Destructive Behaviours

French Bulldogs with separation anxiety bite on door frames or windowsills or destroy household goods when left alone or separated from their owners. As a result of these behaviors, self-injury can occur, such as broken teeth, cut and scraped paws, and damaged nails. If a dog’s gnawing, digging, or destructive behavior is triggered by separation anxiety, these behaviors are unlikely to occur in your presence.

Relieving Themselves in the House

Some dogs urinate or defecate when left alone or separated from their caretakers. House soiling is unlikely to be caused by separation anxiety if your French Bulldog urinates or defecates in your presence. Assume your Frenchie is completely potty-trained but has an accident every time you leave the house. In such a scenario, this is a strong indicator that your Frenchie feels anxious while you are away.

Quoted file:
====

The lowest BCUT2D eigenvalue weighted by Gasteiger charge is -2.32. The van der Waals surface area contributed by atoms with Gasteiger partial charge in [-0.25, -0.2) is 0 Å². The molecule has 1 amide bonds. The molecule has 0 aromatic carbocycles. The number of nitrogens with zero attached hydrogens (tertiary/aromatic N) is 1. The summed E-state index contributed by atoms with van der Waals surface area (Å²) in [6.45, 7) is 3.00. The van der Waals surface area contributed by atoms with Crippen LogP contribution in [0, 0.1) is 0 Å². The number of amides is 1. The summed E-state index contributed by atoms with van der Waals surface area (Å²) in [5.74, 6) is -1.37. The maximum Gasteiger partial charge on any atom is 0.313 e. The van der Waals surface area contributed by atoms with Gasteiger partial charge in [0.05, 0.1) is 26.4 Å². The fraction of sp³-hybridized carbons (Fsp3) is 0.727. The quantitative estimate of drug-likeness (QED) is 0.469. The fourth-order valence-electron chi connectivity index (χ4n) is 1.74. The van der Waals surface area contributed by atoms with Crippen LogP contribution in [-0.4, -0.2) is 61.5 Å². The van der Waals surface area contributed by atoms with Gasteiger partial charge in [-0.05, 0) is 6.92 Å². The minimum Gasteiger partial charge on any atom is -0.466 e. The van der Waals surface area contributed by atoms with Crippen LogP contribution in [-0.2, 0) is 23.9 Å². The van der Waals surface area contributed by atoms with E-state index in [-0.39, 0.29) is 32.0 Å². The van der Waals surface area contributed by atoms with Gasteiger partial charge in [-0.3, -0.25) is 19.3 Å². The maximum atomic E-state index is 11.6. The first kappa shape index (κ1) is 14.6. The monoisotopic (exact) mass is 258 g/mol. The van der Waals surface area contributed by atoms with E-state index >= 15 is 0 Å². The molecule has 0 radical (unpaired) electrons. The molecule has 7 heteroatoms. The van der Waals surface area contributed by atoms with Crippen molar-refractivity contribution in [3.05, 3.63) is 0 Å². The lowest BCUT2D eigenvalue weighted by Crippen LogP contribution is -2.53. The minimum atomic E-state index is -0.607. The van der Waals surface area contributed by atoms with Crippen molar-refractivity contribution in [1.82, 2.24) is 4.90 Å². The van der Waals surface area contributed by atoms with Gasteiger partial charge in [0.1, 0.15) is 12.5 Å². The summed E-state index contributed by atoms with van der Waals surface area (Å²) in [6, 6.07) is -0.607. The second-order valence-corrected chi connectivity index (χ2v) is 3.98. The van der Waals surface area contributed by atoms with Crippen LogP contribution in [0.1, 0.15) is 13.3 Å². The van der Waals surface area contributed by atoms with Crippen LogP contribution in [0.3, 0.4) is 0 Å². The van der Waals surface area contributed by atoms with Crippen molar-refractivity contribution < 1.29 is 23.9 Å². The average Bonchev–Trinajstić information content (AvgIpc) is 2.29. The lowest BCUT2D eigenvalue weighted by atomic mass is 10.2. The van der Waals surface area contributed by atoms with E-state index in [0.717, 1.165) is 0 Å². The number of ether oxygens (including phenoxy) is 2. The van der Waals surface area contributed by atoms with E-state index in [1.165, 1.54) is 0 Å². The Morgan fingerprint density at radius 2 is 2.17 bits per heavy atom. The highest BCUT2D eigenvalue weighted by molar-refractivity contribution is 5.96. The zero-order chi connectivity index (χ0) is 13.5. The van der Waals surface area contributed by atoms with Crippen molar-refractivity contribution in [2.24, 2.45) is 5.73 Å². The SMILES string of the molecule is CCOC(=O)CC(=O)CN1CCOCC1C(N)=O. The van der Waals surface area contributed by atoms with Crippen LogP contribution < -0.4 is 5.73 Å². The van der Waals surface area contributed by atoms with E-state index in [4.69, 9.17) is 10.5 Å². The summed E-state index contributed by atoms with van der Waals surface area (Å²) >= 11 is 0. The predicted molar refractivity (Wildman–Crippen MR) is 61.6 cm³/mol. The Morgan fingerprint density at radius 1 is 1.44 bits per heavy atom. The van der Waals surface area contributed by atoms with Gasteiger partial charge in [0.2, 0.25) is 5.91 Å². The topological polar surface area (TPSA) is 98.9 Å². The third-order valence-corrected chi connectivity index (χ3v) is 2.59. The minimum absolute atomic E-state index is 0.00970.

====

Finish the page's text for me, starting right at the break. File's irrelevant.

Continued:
Excessive Barking

When left alone or separated from its guardian, a French Bulldog suffering from separation anxiety may scream or wail. This type of barking or sobbing is untouched by anything but being left alone, and it looks to be unaffected by anything.

Since Frenchies are not naturally noisy dogs, if they begin barking and screaming whenever you leave the house, this is another sign that they are suffering from separation anxiety.

Is My French Bulldog Experiencing Separation Anxiety or Something Else Entirely?